In the first move from either side since the NBA lockout began, the owners declared late Tuesday afternoon that they would return $160 million from the NBA's escrow fund to the players.
Under the old NBA collective bargaining agreement, players submitted eight percent of their yearly salaries to the fund, with the premise that it would ensure that the total amount of player revenue would not exceed the agreed upon cap -- 57 percent. Following the end of the season, the escrow fund would be allocated out to the athletes accordingly.
However, the owner's initial pre-lockout proposal detailed a plan to return the entire 2010-2011 fund, totaling $160 million, straight to the pockets of the owners, rather than the players. As you can imagine, the player's union scoffed at the idea of giving away money that was already contractually theirs.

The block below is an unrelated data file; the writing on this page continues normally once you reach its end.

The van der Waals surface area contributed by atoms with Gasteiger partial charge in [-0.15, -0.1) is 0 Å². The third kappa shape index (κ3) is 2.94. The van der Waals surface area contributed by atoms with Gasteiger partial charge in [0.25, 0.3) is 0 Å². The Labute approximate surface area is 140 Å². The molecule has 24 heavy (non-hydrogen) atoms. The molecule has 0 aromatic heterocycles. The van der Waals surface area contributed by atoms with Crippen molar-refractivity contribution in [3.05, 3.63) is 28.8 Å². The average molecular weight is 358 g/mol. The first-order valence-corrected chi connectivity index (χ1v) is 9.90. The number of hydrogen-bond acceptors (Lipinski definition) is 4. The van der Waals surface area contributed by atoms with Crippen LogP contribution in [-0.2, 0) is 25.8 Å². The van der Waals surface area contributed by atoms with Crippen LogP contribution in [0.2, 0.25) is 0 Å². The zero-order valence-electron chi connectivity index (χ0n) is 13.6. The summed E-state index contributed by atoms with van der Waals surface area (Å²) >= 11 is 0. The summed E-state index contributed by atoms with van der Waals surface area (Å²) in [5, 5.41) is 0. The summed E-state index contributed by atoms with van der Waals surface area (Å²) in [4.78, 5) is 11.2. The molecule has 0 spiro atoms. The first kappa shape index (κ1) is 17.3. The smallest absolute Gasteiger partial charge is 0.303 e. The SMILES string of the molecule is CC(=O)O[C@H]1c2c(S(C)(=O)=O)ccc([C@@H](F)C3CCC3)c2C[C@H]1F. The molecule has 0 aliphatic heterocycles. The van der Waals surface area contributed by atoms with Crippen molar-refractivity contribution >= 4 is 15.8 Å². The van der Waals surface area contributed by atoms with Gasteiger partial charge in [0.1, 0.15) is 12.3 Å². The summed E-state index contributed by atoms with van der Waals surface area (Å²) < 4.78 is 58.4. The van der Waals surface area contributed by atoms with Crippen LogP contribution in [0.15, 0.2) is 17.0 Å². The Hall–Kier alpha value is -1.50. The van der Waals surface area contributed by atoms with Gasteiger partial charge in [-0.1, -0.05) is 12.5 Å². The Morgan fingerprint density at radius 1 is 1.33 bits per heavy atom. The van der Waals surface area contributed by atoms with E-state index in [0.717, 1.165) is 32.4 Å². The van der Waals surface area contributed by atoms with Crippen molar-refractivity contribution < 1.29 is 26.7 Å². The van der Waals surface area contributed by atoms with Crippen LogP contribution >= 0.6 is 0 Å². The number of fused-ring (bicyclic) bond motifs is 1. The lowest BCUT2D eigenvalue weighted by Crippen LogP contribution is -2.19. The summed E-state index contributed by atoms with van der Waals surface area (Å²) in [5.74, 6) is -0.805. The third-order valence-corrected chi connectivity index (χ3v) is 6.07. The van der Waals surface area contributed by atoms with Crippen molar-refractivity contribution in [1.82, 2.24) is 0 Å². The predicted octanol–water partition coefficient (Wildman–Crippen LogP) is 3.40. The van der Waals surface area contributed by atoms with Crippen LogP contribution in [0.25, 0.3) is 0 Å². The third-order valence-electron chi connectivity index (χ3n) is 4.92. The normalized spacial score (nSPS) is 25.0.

Now the NBA had backed off of those plans, issuing a statement that confirmed they will send out the escrow fund money to the players.
That cash could ease or delay the point at which some players begin to feel financial hardship from the lockout. Based on the "average" NBA salary of $5.7 million, the escrow rebate would be worth $456,000. A minimum-salaried player ($473,604) would be due $37,888 while a $16 million superstar could expect $1.28 million coming back.
While any form of agreement is a significant sign of progress, this development will likely do little to soften the bitter relationship between the two sides. In reality, the NBA's concession will be accorded very little merit, as it was somewhat baseless from the beginning. Still, it is almost guaranteed to David Stern will use this elevated platform to call for a demand of his own, one that will further push the players away from the bargaining table.